Meanwhile, stone the dates, if necessary, and roughly chop with the apricots. Once the meat is soft, fish out the bones, coriander and cinnamon stick, if you can, then add the fruit to the pan and simmer, uncovered, for about 30 minutes more, until you have a thick sauce.
In a small frying pan, fry the almonds in hot the butter until toasted, then tip out to cool.
Stir the remaining onions into the tagine, and taste for seasoning. Garnish with the almonds and remaining coriander, roughly chopped, and serve with flatbreads or, if you prefer, hot, buttered couscous.
Moroccan Lamb Tagine
- 1 lb stewing lamb meat
- 1 large onion, diced
- 4 garlic cloves, minced
- 1 tbs fresh ginger, grated
- Spice blend: 2 tsp freshly grated nutmeg, 2 tsp ground cumin, 2 tsp ground coriander, 1 tsp cayenne pepper, ½ tsp chili flakes, 2 tsp paprika, ½ tsp anise powder or 1 star anise, 1 tsp ground turmeric, ¼ tsp ground cardamom
- ½ cup tomato sauce
- 1 cup chickpeas
- ¼ cup prunes
- ¼ cup dried apricots
- 3 cups beef stock
- pinch of saffron
- 1 cinnamon stick
- 1-2 whole dried chilies
- 1 tsp lemon zest
- ½ tbsp salt
- 1 tsp black pepper
- 1 tbsp liquid honey
- 1 tbsp olive oil
- fresh coriander, chopped
- ¼ cup pistachios, chopped
- Naan or pita bread
- Season the lamb with salt and pepper.
- Heat a skillet with oil over high heat and brown the meat on all sides. Set aside.
- To the same skillet add the spice blend, onion, garlic and ginger. Cook until soft, about 3-4 minutes.
- Add back the meat, tomato sauce, chickpeas, prunes and apricots.
- Pour in the beef stock. Add saffron, cinnamon stick, dried chilies lemon zest and season with salt and pepper. Bring to a boil and carefully transfer everything to the tagine dish (if using) or oven safe pot.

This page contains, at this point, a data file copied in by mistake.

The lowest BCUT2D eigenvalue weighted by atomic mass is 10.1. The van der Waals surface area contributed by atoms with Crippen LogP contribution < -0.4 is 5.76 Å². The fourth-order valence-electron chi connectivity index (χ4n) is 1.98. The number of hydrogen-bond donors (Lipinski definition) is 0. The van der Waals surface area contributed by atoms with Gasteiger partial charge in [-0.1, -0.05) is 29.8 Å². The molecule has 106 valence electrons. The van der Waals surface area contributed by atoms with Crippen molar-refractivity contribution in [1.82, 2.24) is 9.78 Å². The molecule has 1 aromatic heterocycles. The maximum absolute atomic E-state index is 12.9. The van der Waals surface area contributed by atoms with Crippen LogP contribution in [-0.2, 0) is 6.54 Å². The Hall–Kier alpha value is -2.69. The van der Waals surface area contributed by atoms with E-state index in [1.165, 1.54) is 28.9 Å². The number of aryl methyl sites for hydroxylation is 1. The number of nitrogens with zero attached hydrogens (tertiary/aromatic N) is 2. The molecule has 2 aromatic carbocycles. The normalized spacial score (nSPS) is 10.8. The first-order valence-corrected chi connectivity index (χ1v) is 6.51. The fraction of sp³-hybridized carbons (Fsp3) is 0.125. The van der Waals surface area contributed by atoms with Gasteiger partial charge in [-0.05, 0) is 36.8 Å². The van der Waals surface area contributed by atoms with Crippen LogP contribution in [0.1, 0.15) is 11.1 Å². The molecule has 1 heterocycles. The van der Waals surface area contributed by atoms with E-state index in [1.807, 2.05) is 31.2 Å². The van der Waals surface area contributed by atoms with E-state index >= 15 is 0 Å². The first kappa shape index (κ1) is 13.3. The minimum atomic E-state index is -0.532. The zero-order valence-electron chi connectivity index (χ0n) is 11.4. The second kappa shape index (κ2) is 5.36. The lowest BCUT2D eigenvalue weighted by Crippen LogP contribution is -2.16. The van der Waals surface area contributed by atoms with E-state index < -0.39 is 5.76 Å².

- Drizzle over with honey, cover and bake in the preheated 350 F oven for 90 minutes of until fork tender.
What is a tagine?
A tagine (or tajine) is a clay cooking pot that lends dishes cooked in it its name. A tagine has a circular base and a dome-shaped cover that sits over the base.
Tagine dishes are slow-cooked stews made with meat, fish or vegetables, usually combining savoury and sweet elements, often with dried fruit and nuts.
You can cook tagines in a dutch oven, a slow cooker or the Instant Pot with equally good results, the only difference is the length of cooking time and amount of liquid needed.
Crock Pots and pressure cookers require less liquid as they don’t allow for any evaporation. If you are cooking on the stove you will need more stock, adding extra if the pot is getting too dry.
Focusing on lamb does not narrow the field much: Zette Guinaudeau-Franc, whose 1958 book Fes Vu par sa Cuisine, was recommended to me by both Anissa Helou and Diana Henry, calls simply for mutton and Benkabbou for neck fillets, “or any type of stewing meat”, Paula Wolfert goes for bone-in leg in The Food of Morocco, Nigella Lawson for boneless leg in Nigella Christmas, Claudia Roden for boned shoulder, and Robert Carrier (who kept what the Guardian obituary describes as an “ornately restored mansion” in Marrakech) shoulder or cutlets.
They all work, of course, but my testers agree that lean leg seems like a waste when cheaper shoulder or neck gives a juicier result. I end up making my perfect tagine with goat for extra flavour (indeed, Jeff Koehler includes a kid recipe in Morocco: A Culinary Journey). But hogget, mutton and lamb will do just fine – and if you get it from a butcher, ask them to chuck in the bones, too, because they add an extra savoury note to Wolfert’s dish.